Appendix C – Useful Tools
This digital supplement is made possible by purchasers of The GameDev Business Handbook. Our mission is to continue providing high-quality, accessible instruction for developers. Learn more and support future supplements at GameDevBizBook.com.
Mint – http://mint.intuit.com
Mint is a free tool that tracks bank account and credit card activity. It also includes simple budgeting, financial goal setting, and trend tools. You can access the service via desktop or mobile app.
YNAB (You Need a Budget) – http://www.youneedabudget.com
If you need something with a bit more oomph than Mint provides, YNAB is a good option. In addition to account tracking, goal setting, and more detailed budget tools, YNAB offers webinars and tutorials so you can make the most of your money. It’s free to try, but has a yearly licensing fee. Like Mint, it as accessible via desktop and mobile devices.
Xero – http://www.xero.com
When you’re ready for business accounting software, Xero is a good place to start. The paid service comes in three tiers, with the entry option priced at $9 per month (at time of publication). The starter service allows limited bank transaction reconciliation and invoicing. Once your business spins up, you’ll probably need to move to the $30 per month tier.
Quickbooks – https://quickbooks.intuit.com/
Quickbooks is full-featured accounting software, similar to Xero. If you’ve been using Mint and want to transition to something with a bit more power, Intuit offers an inexpensive ($10/mo at time of publication) version of Quickbooks for self-employed professionals. Service features (and fees) ramp up over a number of tiers, topping out at $50/month. The most expensive tier is required for inventory management, contractor tax form generation, and budget creation.
Genius Scan – https://www.thegrizzlylabs.com/genius-scan/
Traveling for business can be exciting, but the expense reporting that comes after can be arduous. Make your life easier by using your phone as a receipt scanner. Genius Scan allows you to scan in batches, categorize, label, and export to make record keeping easier. All you need to do is make sure to take pictures of your receipts before you lose them.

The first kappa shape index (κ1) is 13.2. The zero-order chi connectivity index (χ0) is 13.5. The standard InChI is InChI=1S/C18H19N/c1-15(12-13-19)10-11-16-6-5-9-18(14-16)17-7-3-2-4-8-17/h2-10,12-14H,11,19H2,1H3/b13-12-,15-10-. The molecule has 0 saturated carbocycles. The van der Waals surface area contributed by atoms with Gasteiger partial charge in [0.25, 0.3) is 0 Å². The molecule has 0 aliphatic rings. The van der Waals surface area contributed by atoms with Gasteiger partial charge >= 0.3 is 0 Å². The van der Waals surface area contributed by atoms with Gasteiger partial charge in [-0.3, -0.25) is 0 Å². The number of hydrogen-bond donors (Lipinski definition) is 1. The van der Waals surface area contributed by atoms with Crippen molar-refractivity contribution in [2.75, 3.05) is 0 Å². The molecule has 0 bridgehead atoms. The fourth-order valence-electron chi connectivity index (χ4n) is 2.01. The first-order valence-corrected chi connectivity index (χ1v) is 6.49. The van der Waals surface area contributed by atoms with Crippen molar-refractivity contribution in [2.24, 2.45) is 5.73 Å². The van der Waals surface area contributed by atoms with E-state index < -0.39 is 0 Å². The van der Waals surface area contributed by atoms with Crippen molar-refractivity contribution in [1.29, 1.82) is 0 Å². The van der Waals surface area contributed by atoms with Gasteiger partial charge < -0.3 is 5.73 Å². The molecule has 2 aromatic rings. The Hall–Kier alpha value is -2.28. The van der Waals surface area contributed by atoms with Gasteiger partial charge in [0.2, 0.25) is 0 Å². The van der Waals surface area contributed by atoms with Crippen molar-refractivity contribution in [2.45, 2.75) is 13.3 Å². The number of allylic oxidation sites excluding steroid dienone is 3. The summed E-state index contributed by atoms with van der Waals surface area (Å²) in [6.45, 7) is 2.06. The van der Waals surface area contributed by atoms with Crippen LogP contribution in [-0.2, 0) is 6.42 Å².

Slack – http://www.slack.com
Slack has changed the way remote teams are able to work together. On the surface, it’s just a private group chat room. However, the ability to create multiple open and private sub-channels, share files, and integrate with other apps like Google Docs and Calendar, Dropbox, Paypal, Trello, and dozens of other tools covering analytics, HR, payments, sales, and more, makes Slack a go-to solution for many teams.
You can start using Slack for free. However, for some of the premium features, you’ll need to upgrade. Slack charges a per-user fee (about $12 at time of publication), but small teams can easily use it at no charge for years.
Discord – http://www.discord.com
Slack and Discord are complementary pieces in the communications puzzle. Slack is wonderful for internal communications. Discord takes those same concepts and applies them to community management and development.
The service is completely free and allows companies to create channels for players to meet, party up, and discuss your game. Discord emphasizes voice chat, so players can easily transition from chatting about your game to strategizing will playing it.
Since coming on the scene a few years ago, Discord has largely replaced free services like Skype and paid applications like TeamSpeak and Ventrilo for online gaming communities.
Trello – http://www.trello.com
Like Slack, Trello has reached near-ubiquity. The free option allows you to manage unlimited boards, which represent different project or task categories). Each of those boards can have an unlimited number of cards (specific tasks), checklists, members, and attachments.
The free version does limit you to one “Power Up” per board. These include integrations with file management tools (Google Drive, Dropbox), communication apps (Slack, Google Hangouts, Twitter), Support (Zendesk, Package Tracker), and more.
presskit() – http://dopresskit.com
Rami Ismail created presskit() to make it easy for members of the media to find information about Vlambeer’s games. He’s since made the tool available for free to all. Presskit() allows studios to create simple repositories of game information, assets (image and video), press clippings, contact information and more.
distribute() – http://dodistribute.com
Distribute() is the partner tool to Rami Ismail’s presskit(). The free application allows developers to access a list of verified press members, manage refined lists for email press releases, and distribute both preview and review code.
Promoter – http://promoterapp.com
Andreas Zecher created Promoter to streamline the process of distributing preview and review codes to verified members of the press. The paid service also includes a media coverage tracker and review score aggregator.